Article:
Risk Insider: Phil Norton

The New World of Global D&O Insurance

By: | August 16, 2016

Phil Norton is the Senior Managing Director of the Management Liability Practice at Arthur J. Gallagher & Co., and is regarded as one of the world’s leading authorities in his field. He has been named a Risk and Insurance® Power Broker® seven times. He can be reached at [email protected].

Note: This is the first of a two-part Risk Insider look at D&O.

It’s less than 20 years since the concept of worldwide Directors & Officers Liability (D&O) insurance was introduced. Since that time, the world of international D&O changed dramatically.

In particular, there is much greater awareness that multinational firms may need to secure local D&O policies within their respective countries of operation. The global market for D&O coverage also evolved.

Multinational corporations face some significant emerging exposures that may not be adequately addressed by the traditional global [non-admitted] programs that have historically dominated the market. Several factors have contributed to this shift, including:

  • Increased D&O claim frequency and severity outside the United States.
  • Greater regulatory enforcement, especially with respect to tax collection.
  • A growing number of officers residing in or traveling through foreign operations.
  • Taxes on “non-admitted” claims payments.
  • Increased local capacity and local market availability in general.
  • Indemnification constraints in many countries that can be very significant.
  • The potential for undesirable publicity or harm to the corporate “brand.”

These recent market influences created a demand for foreign local [admitted] D&O policies in many countries.

Approximately a decade ago, carriers began to develop and promote their ability to offer and service foreign local D&O policies.

Multinational corporations face some significant emerging exposures that may not be adequately addressed by the traditional global [non-admitted] programs that have historically dominated the market.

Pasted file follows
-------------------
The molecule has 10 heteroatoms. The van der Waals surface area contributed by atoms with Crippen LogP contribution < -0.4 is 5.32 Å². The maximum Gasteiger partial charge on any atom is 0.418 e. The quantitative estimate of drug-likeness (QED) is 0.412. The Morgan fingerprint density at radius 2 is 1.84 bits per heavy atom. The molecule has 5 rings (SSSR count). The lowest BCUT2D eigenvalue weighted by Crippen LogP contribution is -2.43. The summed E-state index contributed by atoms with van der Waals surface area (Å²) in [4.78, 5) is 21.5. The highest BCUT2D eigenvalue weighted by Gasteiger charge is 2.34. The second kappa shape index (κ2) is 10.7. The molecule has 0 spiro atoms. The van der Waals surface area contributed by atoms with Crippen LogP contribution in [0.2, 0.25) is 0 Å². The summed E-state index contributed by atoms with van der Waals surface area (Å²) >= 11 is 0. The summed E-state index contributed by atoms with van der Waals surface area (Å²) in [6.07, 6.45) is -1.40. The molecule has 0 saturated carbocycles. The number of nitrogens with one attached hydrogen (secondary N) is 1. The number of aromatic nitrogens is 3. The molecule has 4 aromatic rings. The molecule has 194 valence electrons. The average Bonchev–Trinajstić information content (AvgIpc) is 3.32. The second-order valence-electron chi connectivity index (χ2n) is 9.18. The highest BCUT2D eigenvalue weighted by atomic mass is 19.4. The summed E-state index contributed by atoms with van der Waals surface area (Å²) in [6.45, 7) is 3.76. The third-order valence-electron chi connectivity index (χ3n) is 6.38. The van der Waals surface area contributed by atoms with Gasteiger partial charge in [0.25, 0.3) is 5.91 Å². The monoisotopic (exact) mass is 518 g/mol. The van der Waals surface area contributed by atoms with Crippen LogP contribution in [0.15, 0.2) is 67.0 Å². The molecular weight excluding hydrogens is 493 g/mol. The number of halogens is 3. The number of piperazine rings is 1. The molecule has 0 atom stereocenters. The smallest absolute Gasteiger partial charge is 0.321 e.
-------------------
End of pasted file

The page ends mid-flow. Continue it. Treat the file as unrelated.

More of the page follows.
Before these  programs emerged, the Difference in Conditions (DIC) program approach allowed local operating entities to insure their own operations on an admitted basis in each country of operation.

This led to some companies’ foreign operations determining their own level of exposure and then negotiating and binding coverage with a local carrier — sometimes a different carrier than the one writing the parent company’s “worldwide” policy. That resulted in a few problems but did offer an improvement.

Multinationals headquartered in the U.S. could then use their U.S. D&O program as a DIC policy to address various gaps, just as the local policies would customize themselves to local laws and regulations.

The new and improved DIC program follows the methodology of coordinating all D&O placements throughout the world. Sounds great, but it’s still quite complicated.

For example, a U.S. multinational with significant operations in 30 countries might have sufficient D&O exposure to decide to obtain local policies in each country.

Here is how that strategy might be executed, assuming the multinational’s primary D&O carrier has underwriting capabilities and local policies in all 30 countries:

  • 20 countries have an agreement with the U.S. carrier for centralized billing and policy issuance.
  • Two of those 20 countries ask for something like a “Know your Customer” [anti-money laundering] form to be completed and may also want a locally signed D&O application.
  • Eight countries require local payment and perhaps local policy issuance. One should use local brokers for this.
  • The remaining two countries require local applications completed for local underwriting.

A few countries will require payment upfront before binding or perhaps a local signature on the policy at the time of issuance.

Though challenging, there are many significant benefits to structuring this type of program:

  • Coverage is placed and premium taxes paid in compliance with local laws.
  • Coverage is customized to the unique exposures, yet can be broadened by the coverage written on the “worldwide” D&O policy [usually in the United States].
  • Economic leverage based on the size of the headquarters program may lead to lower deductibles in the foreign subsidiary locations.
  • Local claims-paying abilities will generate both better advice and greater protection for Side-A D&O liabilities in countries where indemnification is difficult to obtain.
  • Corporate gains quality control over the entire program as they direct all purchases.

Now that the need for a customized global D&O program is obvious, the risk can be assessed and prioritized in each country and purchased accordingly.

See Part II here.

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